The seventh chapter deals with fantasy and popular fiction.  Henry Rider Haggard (1856-1925) is given his due for King Solomon’s Mines and She.  Abraham Merrit (1884-1943) is mentioned as well.  Talbot Mundy (1879-1940) is praised as a better writer than Haggard although he never achieved Haggard’s level of popularity.  Fantasy thrillers get mentioned next.  Arthur Sarsfield Ward (1883-1959) better known as Sax Rohmer gets mentioned for his Fu Manchu novels.  Dennis Wheatley (1897-1977) is also praised.


The eighth chapter goes back to Lewis Carroll for a discussion of whimsical fantasy.  Reverend Charles Lutwidge Dodgson (1832-1898) was the author of Alice in Wonderland.  Dodgson was a completely different fellow when around little girls.  He told his made-up stories to 10 year old Alice Liddell and her two sisters.  He wrote the stories down and published them under the name Lewis Carroll in 1865.  Other fantasy authors are mentioned: Rudyard Kipling’s Just So Stories, Kenneth Grahame’s The Wind in the Willows, A. A. Milne’s Winnie the Pooh, Beatrix Potter’s The Tale of Peter Rabbit, and L. Frank Baum’s The Wizard of Oz.  Ursula K. Le Guin is mentioned for her Earthsea trilogy.  Fantasy and humor come next.  Thomas Anstey Guthrie (1856-1934) wrote Vice Versa in which a father and schoolboy change identities.  This was modernized and made into a movie with Judge Reinhold after the success of Tom Hank’s “Big.”  Oscar Wilde is also mentioned for his humorous fantasies.  James Branch Cabell (1879-1945) is singled out for Jurgen.  G. K. Chesterton (1874-1936) for The Man Who Was Thursday.  T. H. White’s (1906-1964) The Once and Future King is mentioned as well.  The pulp magazine Unknown Worlds is singled out for its emphasis on humor.  The stable of writers were L. Ron Hubbard (later the creator of his own religion, Scientology), Theodore Sturgeon, Robert A. Heinlein, Fritz Leiber, Fletcher Pratt and L. Sprague De Camp.  Rottensteiner opines that while Unknown Worlds published some fine writing that after a while, “the jokes wear thin, the cliché’s of pulp literature are too often in evidence, and the logical paradoxes often seem simplistic compared with Carroll’s.”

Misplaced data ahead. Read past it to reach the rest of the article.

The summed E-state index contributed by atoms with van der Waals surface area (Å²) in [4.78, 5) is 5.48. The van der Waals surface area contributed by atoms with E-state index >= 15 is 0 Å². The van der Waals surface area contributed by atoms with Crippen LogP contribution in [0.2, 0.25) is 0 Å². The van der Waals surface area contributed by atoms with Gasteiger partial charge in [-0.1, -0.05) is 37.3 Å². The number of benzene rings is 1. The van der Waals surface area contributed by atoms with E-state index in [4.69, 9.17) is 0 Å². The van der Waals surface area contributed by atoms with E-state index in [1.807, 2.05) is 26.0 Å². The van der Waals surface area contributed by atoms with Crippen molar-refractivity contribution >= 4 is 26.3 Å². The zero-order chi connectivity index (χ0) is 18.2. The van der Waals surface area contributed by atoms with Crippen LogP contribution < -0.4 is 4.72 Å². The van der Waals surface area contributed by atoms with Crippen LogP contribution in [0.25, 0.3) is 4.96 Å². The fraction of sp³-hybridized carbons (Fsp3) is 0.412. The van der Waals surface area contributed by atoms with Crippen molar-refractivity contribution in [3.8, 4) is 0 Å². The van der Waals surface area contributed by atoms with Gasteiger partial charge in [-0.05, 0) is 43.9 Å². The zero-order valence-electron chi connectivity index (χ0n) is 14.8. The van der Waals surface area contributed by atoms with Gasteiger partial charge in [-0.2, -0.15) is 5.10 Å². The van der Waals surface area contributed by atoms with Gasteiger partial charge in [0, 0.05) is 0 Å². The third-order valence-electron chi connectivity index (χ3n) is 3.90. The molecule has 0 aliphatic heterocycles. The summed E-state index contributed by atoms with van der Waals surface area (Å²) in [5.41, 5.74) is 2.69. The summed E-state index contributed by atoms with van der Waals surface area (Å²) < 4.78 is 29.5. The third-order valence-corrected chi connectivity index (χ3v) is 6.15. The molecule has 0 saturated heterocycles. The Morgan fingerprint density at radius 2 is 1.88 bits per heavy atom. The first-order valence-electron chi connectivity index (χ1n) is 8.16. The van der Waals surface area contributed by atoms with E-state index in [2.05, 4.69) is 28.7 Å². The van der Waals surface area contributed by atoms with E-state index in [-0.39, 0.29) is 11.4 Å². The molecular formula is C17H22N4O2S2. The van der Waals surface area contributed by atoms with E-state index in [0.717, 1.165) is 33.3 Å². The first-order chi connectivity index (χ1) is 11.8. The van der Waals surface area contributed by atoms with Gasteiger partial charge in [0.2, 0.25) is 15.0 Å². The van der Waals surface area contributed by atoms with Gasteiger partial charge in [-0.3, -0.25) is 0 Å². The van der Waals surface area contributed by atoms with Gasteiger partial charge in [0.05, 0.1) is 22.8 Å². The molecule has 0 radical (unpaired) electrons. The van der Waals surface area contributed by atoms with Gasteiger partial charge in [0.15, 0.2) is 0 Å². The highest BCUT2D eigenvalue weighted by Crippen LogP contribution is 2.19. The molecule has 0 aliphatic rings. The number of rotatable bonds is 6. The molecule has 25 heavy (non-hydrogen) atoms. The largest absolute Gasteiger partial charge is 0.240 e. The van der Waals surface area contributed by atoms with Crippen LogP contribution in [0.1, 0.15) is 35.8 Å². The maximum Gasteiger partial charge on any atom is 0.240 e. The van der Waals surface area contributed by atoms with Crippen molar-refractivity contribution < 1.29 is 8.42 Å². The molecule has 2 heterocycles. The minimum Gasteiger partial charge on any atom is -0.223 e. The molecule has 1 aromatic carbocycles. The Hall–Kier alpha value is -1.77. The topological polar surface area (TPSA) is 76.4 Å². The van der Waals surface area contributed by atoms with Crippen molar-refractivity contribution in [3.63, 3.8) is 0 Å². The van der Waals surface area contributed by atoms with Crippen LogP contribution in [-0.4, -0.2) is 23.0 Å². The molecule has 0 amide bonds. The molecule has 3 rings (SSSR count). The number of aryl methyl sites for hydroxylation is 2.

The ninth chapter deals with fantasy literature that tries to be allegorical.  C. S. Lewis (1898-1963) is mentioned for his Christian inspired novels as well as his Narnia series.  Franz Kafka’s The Metamorphosis is trotted out as a classic.  Mervyn Peake’s (1911-1968) Gormenghast trilogy is thoroughly reviewed.


The tenth chapter deals with non-English authors.  Latin American magical realism is mentioned as are authors: Gabriel Garcia Marquez’s One Hundred Years of Solitude, Jorge Luis Borges short stories, as well as numerous others.  French author Balzac is mentioned as writing a sequel to Melmoth the Wanderer.  Guy de Maupassant (1850-1893) is a master of the short story, some of which were fantasy.  German, Austrian and other European authors are also mentioned.  


The last chapter deals with modern fantasy (up to 1978).  Anne Rice is singled out for her Interview with the Vampire (1976).  Richard Matheson and Charles Beaumont are singled out for praise.  Science fiction authors Brian Aldiss and James Blish are mentioned for their crossover works.  Robert Bloch is mentioned for Psycho and Yours Truly, Jack the Ripper but Rottensteiner prefers Ray Bradbury, Theodore Sturgeon, Fritz Leiber, and even Harlan Ellison (to a point.)


All in all this was a nice overview of horror and fantasy.  The book is superbly illustrated and attractively laid out.  It is a book to keep.  Rottensteiner is a pretty unimaginative voice though.  He routinely praises the classics and denigrates work that falls into pop culture.  His opinions seem safe and uninspired.  His voice is a seemingly calculated one designed to appeal to already established literary thinking.  One never gets the sense of an original thinker.  One who might rock the casket or ghost-ship.